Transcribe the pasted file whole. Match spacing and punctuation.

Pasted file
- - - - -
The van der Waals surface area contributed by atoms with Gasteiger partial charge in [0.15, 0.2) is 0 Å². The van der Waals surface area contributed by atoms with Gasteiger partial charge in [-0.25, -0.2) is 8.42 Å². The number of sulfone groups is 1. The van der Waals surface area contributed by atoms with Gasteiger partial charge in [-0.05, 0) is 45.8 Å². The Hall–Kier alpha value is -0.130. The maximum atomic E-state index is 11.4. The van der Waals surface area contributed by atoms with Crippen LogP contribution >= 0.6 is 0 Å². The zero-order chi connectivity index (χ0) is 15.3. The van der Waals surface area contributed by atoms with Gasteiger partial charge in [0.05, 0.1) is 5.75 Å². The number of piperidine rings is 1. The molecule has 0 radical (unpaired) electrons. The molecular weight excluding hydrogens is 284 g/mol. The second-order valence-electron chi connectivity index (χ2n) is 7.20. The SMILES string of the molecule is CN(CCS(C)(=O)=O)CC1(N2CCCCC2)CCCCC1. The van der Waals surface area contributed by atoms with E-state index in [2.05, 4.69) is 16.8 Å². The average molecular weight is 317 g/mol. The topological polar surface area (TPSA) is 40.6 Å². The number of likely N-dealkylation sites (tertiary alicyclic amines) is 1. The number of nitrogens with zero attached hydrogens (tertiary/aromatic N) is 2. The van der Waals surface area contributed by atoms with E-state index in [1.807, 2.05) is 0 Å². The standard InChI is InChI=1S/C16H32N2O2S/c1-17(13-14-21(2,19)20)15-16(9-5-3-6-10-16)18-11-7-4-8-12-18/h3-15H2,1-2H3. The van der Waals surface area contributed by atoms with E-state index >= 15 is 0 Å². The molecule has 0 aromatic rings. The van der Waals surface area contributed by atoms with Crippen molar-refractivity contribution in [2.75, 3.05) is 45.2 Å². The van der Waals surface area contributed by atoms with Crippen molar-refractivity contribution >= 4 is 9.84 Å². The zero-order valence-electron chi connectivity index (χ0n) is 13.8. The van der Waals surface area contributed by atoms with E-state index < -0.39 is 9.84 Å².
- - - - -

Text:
The van der Waals surface area contributed by atoms with Gasteiger partial charge in [0.15, 0.2) is 0 Å². The van der Waals surface area contributed by atoms with Gasteiger partial charge in [-0.25, -0.2) is 8.42 Å². The number of sulfone groups is 1. The van der Waals surface area contributed by atoms with Gasteiger partial charge in [-0.05, 0) is 45.8 Å². The Hall–Kier alpha value is -0.130. The maximum atomic E-state index is 11.4. The van der Waals surface area contributed by atoms with Crippen LogP contribution >= 0.6 is 0 Å². The zero-order chi connectivity index (χ0) is 15.3. The van der Waals surface area contributed by atoms with Gasteiger partial charge in [0.05, 0.1) is 5.75 Å². The number of piperidine rings is 1. The molecule has 0 radical (unpaired) electrons. The molecular weight excluding hydrogens is 284 g/mol. The second-order valence-electron chi connectivity index (χ2n) is 7.20. The SMILES string of the molecule is CN(CCS(C)(=O)=O)CC1(N2CCCCC2)CCCCC1. The van der Waals surface area contributed by atoms with E-state index in [2.05, 4.69) is 16.8 Å². The average molecular weight is 317 g/mol. The topological polar surface area (TPSA) is 40.6 Å². The number of likely N-dealkylation sites (tertiary alicyclic amines) is 1. The number of nitrogens with zero attached hydrogens (tertiary/aromatic N) is 2. The van der Waals surface area contributed by atoms with E-state index in [1.807, 2.05) is 0 Å². The standard InChI is InChI=1S/C16H32N2O2S/c1-17(13-14-21(2,19)20)15-16(9-5-3-6-10-16)18-11-7-4-8-12-18/h3-15H2,1-2H3. The van der Waals surface area contributed by atoms with E-state index >= 15 is 0 Å². The molecule has 0 aromatic rings. The van der Waals surface area contributed by atoms with Crippen molar-refractivity contribution in [2.75, 3.05) is 45.2 Å². The van der Waals surface area contributed by atoms with Crippen molar-refractivity contribution >= 4 is 9.84 Å². The zero-order valence-electron chi connectivity index (χ0n) is 13.8. The van der Waals surface area contributed by atoms with E-state index < -0.39 is 9.84 Å².